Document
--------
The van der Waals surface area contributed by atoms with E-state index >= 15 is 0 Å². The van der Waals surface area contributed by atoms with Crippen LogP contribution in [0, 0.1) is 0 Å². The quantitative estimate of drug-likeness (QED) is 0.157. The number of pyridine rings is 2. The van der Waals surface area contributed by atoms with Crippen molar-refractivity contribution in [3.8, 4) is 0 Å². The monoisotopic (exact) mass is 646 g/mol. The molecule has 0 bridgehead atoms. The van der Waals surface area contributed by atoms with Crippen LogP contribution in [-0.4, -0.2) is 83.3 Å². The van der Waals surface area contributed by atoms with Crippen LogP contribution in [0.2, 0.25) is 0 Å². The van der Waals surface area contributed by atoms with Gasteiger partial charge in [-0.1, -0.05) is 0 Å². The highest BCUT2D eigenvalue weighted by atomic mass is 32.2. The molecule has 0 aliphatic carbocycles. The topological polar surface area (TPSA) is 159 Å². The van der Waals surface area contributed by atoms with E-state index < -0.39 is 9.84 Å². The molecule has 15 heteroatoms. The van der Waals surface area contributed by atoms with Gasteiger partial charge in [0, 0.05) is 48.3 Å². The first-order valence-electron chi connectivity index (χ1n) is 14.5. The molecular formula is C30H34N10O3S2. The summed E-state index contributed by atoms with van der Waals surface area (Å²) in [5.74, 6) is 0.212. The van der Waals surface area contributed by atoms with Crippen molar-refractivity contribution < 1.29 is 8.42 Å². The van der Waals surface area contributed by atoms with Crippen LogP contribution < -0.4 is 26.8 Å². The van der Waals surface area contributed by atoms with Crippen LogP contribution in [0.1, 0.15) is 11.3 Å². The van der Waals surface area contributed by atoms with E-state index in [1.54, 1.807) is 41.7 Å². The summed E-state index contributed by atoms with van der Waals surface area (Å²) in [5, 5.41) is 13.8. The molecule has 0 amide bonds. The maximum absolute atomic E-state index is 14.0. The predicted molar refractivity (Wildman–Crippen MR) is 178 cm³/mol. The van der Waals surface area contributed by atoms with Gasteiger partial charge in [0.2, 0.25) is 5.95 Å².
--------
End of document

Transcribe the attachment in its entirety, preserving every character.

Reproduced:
The van der Waals surface area contributed by atoms with E-state index >= 15 is 0 Å². The van der Waals surface area contributed by atoms with Crippen LogP contribution in [0, 0.1) is 0 Å². The quantitative estimate of drug-likeness (QED) is 0.157. The number of pyridine rings is 2. The van der Waals surface area contributed by atoms with Crippen molar-refractivity contribution in [3.8, 4) is 0 Å². The monoisotopic (exact) mass is 646 g/mol. The molecule has 0 bridgehead atoms. The van der Waals surface area contributed by atoms with Crippen LogP contribution in [-0.4, -0.2) is 83.3 Å². The van der Waals surface area contributed by atoms with Crippen LogP contribution in [0.2, 0.25) is 0 Å². The van der Waals surface area contributed by atoms with Gasteiger partial charge in [-0.1, -0.05) is 0 Å². The highest BCUT2D eigenvalue weighted by atomic mass is 32.2. The molecule has 0 aliphatic carbocycles. The topological polar surface area (TPSA) is 159 Å². The van der Waals surface area contributed by atoms with E-state index < -0.39 is 9.84 Å². The molecule has 15 heteroatoms. The van der Waals surface area contributed by atoms with Gasteiger partial charge in [0, 0.05) is 48.3 Å². The first-order valence-electron chi connectivity index (χ1n) is 14.5. The molecular formula is C30H34N10O3S2. The summed E-state index contributed by atoms with van der Waals surface area (Å²) in [5.74, 6) is 0.212. The van der Waals surface area contributed by atoms with Crippen molar-refractivity contribution < 1.29 is 8.42 Å². The van der Waals surface area contributed by atoms with Crippen LogP contribution < -0.4 is 26.8 Å². The van der Waals surface area contributed by atoms with Crippen LogP contribution in [0.1, 0.15) is 11.3 Å². The van der Waals surface area contributed by atoms with E-state index in [1.54, 1.807) is 41.7 Å². The summed E-state index contributed by atoms with van der Waals surface area (Å²) in [5, 5.41) is 13.8. The molecule has 0 amide bonds. The maximum absolute atomic E-state index is 14.0. The predicted molar refractivity (Wildman–Crippen MR) is 178 cm³/mol. The van der Waals surface area contributed by atoms with Gasteiger partial charge in [0.2, 0.25) is 5.95 Å².